Sylvan foundation starts Web site for children

Online endeavor offers rewards for reading

April 25, 1999|By Young Chang | Young Chang,CONTRIBUTING WRITER

Children across the nation -- and beyond -- will soon be meeting dinosaur Rex Reader and his canine pal, Bailey Bookmark. These cartoon characters are the online guides to a free Web site begun last week by the Sylvan Learning Foundation to encourage reading.

The site (www.bookadventure.org) features instant online rewards for children who read books from a growing list of 5,000 recommended titles and more substantial prizes from local sponsors in reading competitions among schools and classrooms in Baltimore and Baltimore County.

Visitors to the site can select a grade, reading level and genre of literature and obtain a list of as many as 50 suitable titles. A child can click on many of them to obtain a preview.

"This is where the computers stop," said Douglas L. Becker, president of Sylvan Learning Systems Inc. and the nonprofit foundation, as the Web site was unveiled Thursday to an audience of adults and children at Port Discovery.

10-question quiz

"We wouldn't want computers to keep kids from reading," Becker said. But when the child finishes a book, he or she logs on to take a 10-question quiz about it, and good scores turn into points for prizes.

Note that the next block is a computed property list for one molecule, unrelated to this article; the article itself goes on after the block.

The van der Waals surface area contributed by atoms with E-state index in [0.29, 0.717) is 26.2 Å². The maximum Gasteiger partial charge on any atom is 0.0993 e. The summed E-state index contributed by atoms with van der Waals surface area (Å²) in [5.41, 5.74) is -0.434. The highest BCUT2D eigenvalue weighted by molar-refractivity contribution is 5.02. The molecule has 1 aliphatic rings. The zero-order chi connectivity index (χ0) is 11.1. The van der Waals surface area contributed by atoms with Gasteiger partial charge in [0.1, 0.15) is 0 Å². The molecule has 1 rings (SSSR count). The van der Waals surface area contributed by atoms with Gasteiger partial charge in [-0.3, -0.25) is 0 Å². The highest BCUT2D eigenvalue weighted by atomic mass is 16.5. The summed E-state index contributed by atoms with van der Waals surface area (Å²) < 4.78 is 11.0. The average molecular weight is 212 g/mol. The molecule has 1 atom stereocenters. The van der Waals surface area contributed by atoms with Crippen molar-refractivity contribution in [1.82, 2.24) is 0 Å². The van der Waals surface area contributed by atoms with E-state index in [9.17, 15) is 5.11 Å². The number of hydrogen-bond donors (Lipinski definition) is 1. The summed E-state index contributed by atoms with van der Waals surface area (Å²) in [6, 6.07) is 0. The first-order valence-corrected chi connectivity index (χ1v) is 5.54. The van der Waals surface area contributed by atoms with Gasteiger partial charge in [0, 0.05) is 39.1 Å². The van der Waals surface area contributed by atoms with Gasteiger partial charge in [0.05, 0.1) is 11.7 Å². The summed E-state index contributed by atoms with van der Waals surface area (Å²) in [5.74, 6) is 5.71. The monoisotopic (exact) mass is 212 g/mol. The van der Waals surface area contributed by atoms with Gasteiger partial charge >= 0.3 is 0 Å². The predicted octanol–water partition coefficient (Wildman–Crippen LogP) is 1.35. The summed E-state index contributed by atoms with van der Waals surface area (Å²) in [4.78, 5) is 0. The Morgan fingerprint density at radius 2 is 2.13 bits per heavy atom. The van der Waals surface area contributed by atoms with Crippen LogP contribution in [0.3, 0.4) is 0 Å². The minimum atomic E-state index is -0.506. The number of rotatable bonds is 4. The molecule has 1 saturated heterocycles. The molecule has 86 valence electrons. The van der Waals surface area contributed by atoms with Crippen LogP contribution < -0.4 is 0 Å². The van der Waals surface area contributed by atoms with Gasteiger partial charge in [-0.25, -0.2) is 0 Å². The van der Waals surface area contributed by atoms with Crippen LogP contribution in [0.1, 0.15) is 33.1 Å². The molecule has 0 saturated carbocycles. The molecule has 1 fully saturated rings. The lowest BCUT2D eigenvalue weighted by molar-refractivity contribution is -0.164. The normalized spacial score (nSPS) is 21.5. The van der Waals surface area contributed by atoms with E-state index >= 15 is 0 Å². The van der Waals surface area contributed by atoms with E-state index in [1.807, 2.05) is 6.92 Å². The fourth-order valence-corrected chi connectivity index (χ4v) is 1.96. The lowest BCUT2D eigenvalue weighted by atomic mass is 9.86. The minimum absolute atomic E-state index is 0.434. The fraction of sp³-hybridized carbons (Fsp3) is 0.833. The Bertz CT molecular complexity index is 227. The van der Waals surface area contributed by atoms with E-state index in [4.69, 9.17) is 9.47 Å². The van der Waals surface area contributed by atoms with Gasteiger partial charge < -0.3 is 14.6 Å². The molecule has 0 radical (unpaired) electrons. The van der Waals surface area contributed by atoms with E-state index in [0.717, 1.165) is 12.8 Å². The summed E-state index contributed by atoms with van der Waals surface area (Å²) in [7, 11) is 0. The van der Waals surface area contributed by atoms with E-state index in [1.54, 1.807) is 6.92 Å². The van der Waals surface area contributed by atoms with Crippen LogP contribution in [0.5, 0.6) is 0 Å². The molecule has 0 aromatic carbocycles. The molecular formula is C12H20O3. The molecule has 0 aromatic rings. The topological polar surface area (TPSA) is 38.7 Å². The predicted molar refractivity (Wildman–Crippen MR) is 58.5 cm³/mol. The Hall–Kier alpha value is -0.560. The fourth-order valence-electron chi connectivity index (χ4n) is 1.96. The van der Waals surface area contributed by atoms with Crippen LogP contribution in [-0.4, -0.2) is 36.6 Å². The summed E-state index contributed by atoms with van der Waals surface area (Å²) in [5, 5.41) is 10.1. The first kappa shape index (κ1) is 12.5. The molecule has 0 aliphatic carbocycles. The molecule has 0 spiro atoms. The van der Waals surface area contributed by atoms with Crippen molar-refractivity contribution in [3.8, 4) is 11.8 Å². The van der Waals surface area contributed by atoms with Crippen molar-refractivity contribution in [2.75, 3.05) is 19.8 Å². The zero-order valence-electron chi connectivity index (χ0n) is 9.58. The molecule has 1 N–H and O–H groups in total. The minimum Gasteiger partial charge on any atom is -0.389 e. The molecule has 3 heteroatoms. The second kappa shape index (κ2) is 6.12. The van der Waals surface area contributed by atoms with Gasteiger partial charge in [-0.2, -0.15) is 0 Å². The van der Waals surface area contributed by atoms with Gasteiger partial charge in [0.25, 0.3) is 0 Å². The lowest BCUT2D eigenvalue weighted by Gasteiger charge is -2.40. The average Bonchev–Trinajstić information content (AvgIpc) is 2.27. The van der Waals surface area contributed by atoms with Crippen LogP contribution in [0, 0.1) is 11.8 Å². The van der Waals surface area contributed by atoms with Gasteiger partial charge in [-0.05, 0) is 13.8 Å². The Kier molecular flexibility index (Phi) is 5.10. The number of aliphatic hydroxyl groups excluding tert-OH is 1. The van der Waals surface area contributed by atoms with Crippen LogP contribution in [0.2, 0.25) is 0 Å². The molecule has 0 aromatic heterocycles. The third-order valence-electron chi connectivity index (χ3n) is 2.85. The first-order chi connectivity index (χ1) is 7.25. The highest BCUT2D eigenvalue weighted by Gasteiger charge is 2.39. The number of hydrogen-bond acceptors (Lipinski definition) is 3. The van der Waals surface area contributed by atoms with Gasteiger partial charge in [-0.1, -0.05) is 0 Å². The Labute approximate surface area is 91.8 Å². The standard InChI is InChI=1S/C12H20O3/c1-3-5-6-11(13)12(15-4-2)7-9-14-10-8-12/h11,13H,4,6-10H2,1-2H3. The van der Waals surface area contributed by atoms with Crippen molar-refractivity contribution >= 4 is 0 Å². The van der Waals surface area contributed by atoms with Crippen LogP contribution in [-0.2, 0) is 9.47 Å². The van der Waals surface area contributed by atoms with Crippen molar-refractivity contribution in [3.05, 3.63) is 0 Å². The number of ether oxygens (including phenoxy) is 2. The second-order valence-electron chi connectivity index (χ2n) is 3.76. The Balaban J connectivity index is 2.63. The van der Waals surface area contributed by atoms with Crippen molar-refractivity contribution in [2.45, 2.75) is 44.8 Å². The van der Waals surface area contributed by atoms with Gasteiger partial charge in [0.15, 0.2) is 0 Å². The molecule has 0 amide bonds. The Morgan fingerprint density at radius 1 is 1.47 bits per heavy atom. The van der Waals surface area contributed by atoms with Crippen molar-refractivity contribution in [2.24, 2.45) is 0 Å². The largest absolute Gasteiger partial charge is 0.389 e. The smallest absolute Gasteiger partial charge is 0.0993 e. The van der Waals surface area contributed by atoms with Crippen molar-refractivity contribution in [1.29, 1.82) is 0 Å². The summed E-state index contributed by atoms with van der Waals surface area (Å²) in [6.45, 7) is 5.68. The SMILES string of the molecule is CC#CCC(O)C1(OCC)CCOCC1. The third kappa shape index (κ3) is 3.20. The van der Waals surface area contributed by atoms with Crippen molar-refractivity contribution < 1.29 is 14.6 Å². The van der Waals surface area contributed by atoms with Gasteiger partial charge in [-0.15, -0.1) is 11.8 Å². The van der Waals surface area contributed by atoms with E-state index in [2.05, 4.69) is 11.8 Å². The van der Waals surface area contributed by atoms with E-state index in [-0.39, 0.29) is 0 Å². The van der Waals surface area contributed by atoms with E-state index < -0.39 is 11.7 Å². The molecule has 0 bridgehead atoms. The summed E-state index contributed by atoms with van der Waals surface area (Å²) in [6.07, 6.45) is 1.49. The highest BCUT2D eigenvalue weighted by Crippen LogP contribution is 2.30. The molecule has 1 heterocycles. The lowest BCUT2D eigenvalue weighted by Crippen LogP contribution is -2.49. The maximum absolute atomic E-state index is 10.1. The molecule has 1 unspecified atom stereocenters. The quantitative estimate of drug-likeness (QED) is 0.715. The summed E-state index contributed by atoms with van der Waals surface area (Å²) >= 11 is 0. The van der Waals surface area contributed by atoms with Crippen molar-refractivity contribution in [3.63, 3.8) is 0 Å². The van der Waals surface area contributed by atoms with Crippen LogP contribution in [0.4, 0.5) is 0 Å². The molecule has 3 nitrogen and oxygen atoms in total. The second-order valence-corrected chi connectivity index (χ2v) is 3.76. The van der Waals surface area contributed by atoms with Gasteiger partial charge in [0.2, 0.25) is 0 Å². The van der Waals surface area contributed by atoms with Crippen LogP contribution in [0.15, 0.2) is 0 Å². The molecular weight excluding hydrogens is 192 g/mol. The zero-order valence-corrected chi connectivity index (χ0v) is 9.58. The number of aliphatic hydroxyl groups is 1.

"Kids love goals and competing," said Becker. With Book Adventure, they can find more incentives to read and rack up points on the computer in a way other than playing video games.

Locally, children can win passes to the National Aquarium and the Maryland Science Center, discount coupons and $5 gift certificates from Barnes and Noble bookstores, and unspecified items from the Orioles.

Intrinsic rewards, which will constantly change, said Becker, include the opportunity to play games while logged on and to do magic tricks. The program also lets users print out Book Adventure bookmarks, badges and paper airplane designs.

Children keep track

Children select passwords to set up separate school and home accounts which will keep track of their reading and quiz scores.

Teachers can log on, maintain a class record of reading accomplishments and print out a customized letter for each child's parents updating them on the books that have been read. Parents in households with computers can keep track of children's reading.

Sylvan Vice President Richard E. Bavaria, a former Baltimore County English teacher and administrator, said free Book Adventure starter kits will be sent to 30,000 schools around the country. Schools or teachers can request a kit by calling 877-FOR-KITS.

Pub Date: 4/25/99

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